by Brian Irving
For the seventh time in 10 years, the General Assembly was derelict in its duty to fulfill a major constitutional responsibility. The new fiscal year began without passage of a state budget.
It's no wonder North Carolinians have such a low opinion of government. Even though both houses and the governorship are controlled by the same party, they cannot complete this most basic government function. Although in session for six months, they've waited until the last minute to consider this important issue.
Not only were the competing budgets drafted in secret by a small, closed group of legislators, lobbyists and special interests group agents, these same people are now meeting behind closed doors to cut deals for a final budget. There's nothing fair, impartial, or reasonable, and certainly not democratic, about this process.
Perhaps if legislators actually read the state constitution they've taken an oath to uphold this problem wouldn't come up every year. Under that charter, the governor is responsible for drafting the budget. The state House and Senate can review it and make changes, and must approve it. But the fundamental responsibility rests with the governor.
There's no need at all for both houses to separately, and secretly, draft their own budgets – other than to score political points and provide cover for political favors.
by Brian Irving
The state can save up to $383 million in its budget if it uses a spending technique proposed by the John Locke Foundation in their latest Spotlight report. The technique is called "reverse logrolling."
"Lawmakers can achieve these additional savings by using a technique called 'reverse logrolling,'" "It flips traditional budget logrolling on its head," said Sarah Curry, JLF Director of Fiscal Policy Studies, the report author. Logrolling is a budget practice in which negotiators for both legislative chambers agree to accept higher spending levels for each chamber's budget priorities.
"This practice often results in a poor outcome for average citizens, as lower-priority or so-called 'pork-barrel' items are funded and mediocre legislation enacted," Curry said.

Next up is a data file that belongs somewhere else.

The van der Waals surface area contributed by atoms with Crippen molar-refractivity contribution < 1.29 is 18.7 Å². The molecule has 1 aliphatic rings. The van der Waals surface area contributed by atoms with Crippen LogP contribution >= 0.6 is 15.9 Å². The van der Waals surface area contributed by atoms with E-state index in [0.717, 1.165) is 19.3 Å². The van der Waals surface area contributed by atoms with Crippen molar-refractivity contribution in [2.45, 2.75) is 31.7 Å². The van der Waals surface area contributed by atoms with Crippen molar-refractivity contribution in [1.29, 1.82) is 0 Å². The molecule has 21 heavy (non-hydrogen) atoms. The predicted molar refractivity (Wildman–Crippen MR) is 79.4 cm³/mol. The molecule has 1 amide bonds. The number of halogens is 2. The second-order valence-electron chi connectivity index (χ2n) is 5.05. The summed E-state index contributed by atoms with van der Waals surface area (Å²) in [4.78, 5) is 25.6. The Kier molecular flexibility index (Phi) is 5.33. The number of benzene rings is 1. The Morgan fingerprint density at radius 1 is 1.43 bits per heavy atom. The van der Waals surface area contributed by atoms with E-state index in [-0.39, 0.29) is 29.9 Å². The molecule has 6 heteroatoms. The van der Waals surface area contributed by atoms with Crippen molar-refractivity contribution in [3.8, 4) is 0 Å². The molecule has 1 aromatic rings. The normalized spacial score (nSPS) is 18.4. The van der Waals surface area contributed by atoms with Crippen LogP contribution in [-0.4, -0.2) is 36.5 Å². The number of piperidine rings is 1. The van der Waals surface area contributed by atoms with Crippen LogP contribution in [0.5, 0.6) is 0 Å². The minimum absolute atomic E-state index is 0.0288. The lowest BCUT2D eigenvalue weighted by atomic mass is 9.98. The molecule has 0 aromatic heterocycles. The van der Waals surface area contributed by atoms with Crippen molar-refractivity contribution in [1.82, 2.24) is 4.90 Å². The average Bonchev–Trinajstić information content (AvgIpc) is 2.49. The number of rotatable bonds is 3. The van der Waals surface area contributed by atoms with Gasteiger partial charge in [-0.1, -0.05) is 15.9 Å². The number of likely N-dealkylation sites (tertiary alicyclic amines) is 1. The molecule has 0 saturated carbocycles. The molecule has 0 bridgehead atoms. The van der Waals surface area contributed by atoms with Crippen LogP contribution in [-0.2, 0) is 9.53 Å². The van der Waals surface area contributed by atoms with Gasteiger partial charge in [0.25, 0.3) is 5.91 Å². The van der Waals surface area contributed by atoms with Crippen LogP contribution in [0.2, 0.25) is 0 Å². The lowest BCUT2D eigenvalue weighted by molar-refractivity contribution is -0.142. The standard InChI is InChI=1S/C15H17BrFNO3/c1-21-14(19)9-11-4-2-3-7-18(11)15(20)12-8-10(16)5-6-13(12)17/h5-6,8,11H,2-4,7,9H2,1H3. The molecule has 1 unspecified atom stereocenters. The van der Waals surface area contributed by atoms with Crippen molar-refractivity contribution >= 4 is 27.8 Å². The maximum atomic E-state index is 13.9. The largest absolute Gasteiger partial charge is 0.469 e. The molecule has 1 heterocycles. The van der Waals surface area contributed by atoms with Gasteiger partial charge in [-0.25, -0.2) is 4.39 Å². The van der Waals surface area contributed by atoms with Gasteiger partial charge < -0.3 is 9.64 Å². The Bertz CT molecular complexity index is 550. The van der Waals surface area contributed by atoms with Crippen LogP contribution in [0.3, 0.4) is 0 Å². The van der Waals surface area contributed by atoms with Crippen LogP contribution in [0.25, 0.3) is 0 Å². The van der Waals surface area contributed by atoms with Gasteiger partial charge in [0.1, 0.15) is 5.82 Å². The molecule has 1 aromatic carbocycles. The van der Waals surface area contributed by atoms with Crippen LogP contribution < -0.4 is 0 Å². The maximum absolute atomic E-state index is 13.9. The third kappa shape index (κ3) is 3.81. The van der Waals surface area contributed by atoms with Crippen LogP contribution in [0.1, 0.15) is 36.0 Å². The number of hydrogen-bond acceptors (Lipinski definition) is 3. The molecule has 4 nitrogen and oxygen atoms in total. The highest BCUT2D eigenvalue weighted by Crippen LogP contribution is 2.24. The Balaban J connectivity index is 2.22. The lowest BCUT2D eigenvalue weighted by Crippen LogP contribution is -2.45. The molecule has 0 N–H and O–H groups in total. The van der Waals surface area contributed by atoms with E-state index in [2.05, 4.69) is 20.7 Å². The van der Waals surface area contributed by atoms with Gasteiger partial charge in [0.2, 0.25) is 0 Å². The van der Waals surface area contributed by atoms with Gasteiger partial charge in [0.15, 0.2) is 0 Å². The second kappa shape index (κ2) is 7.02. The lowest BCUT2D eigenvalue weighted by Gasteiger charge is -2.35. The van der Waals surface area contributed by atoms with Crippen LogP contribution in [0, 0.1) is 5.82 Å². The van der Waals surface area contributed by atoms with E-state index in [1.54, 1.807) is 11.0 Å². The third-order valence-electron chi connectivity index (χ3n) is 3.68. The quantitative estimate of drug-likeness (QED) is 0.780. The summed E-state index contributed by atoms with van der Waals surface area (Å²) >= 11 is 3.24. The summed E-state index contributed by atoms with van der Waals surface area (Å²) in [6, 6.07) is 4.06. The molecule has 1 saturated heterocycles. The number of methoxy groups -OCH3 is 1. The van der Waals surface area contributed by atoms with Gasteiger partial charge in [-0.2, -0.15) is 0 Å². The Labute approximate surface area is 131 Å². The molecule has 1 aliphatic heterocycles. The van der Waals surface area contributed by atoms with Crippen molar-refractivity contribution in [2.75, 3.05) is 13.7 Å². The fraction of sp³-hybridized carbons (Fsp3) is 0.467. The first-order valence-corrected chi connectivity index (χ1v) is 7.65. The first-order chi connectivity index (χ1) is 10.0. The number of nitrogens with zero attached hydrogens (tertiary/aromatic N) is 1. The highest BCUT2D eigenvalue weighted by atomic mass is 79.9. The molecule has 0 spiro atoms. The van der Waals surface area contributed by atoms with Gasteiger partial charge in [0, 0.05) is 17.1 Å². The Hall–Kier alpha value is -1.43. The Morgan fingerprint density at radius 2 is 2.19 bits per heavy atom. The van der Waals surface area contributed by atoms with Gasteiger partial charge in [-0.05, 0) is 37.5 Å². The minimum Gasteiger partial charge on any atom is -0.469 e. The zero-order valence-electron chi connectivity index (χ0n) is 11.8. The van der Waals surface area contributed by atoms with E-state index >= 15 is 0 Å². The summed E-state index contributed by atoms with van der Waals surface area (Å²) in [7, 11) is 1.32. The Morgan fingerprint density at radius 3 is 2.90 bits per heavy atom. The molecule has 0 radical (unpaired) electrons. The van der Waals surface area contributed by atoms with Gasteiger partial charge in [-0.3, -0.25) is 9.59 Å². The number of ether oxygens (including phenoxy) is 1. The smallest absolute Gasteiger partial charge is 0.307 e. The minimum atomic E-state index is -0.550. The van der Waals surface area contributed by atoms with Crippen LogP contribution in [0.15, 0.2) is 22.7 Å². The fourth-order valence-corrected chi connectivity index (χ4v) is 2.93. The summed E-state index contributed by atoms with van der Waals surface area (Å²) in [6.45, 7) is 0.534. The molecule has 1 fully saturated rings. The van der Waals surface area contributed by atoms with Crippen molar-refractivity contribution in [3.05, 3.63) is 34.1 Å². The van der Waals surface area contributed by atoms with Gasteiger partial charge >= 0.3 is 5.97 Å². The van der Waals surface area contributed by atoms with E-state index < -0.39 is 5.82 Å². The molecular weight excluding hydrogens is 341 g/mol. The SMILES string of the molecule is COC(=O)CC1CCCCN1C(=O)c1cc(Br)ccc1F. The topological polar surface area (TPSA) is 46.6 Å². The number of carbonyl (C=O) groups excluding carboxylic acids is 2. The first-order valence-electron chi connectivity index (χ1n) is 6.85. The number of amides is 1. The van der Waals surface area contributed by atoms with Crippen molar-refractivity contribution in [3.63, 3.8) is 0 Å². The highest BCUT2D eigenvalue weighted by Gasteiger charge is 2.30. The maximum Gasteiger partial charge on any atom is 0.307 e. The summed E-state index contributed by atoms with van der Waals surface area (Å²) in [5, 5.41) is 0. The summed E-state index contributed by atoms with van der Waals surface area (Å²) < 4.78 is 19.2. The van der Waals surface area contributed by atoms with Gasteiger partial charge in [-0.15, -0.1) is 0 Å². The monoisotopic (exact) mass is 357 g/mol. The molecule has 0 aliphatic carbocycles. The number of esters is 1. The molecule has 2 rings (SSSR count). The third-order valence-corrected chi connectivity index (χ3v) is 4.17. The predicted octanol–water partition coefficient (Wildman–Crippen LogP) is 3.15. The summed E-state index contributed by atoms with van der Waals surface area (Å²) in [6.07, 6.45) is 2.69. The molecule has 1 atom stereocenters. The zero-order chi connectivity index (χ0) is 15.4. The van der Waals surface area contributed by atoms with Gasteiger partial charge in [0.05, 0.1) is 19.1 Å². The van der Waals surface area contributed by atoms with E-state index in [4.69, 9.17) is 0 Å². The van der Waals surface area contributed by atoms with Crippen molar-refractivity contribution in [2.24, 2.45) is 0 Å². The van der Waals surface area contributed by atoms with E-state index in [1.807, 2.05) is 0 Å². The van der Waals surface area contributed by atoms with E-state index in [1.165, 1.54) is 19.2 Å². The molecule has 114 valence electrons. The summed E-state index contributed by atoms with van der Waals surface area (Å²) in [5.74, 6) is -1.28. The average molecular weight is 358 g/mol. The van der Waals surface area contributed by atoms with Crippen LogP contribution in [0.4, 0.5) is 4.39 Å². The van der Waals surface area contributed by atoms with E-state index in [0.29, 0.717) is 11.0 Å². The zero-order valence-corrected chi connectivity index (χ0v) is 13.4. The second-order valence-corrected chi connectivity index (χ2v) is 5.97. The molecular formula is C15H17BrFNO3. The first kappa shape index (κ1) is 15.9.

Budget negotiators should take the opposite approach, Curry said in a press release. "Rather than one set of budget negotiators accepting particular programs or higher levels of spending from their counterparts, with the expectation that those counterparts will do the same, legislators should agree to accept the lower spending numbers for each departmental budget," she said. "After all, a majority in at least one chamber already has decided that the lower spending figure will satisfy citizens' needs under current budgetary constraints."
She outlines how these savings can be achieved in the report, included a spreadsheet of potential department-by-department savings.
This is a commendable effort, which Libertarians support. The greatest obstacle we see is to get Republican and Democratic legislators to kick their spending habit.Read more
The Libertarian Party of North Carolina is seeking a replacement for executive director Brad Hessel, who will step down June 30 to pursue other business interests.
“We'll be focusing our search on candidates here in North Carolina,” said J.J. Summerell, LPNC chair. “We're looking for someone with strong managerial and communications skills, preferably with experience in politics or non-profits.”
“Hessel will be a tough act to follow,” he added. “But if we have to make a change, on off-year in the election cycle is a good time to do it.”Read more
by Brian Irving
LPNC Vice Chair
We commend Gov. Pat McCrory for courageously vetoing both Senate Bill 2 and House Bill 405 and we hope a sufficient number of state legislators have the equal courage to sustain these vetoes.
HB 405 was called the Property Protection Act, but it was clearly intended to provide cover for business owners who allowed unsafe or inhumane conditions in their businesses, and to punish anyone who took a job to expose the practices.
SB 2, with the equally disingenuous title Magistrates Recusal for Civil Ceremonies, would allow magistrates to refuse to do a job they were hired for, under the cover of claiming “any sincerely held religious objections.”
Both bills passed with bipartisan support, another proof that when it comes to expanding government power at the expense of individual liberty, both Republicans and Democrats find common ground.
Nor was either bill the result of any grassroots effort. They were pushed through a sham legislative “process” by those select few legislators and special interest groups who hold the real power in the General Assembly. What little debate there was consisted of straw-man arguments promulgated on both sides of the issue.
In short, a demonstration of everything that's corrupt and dysfunctional in our legislative process.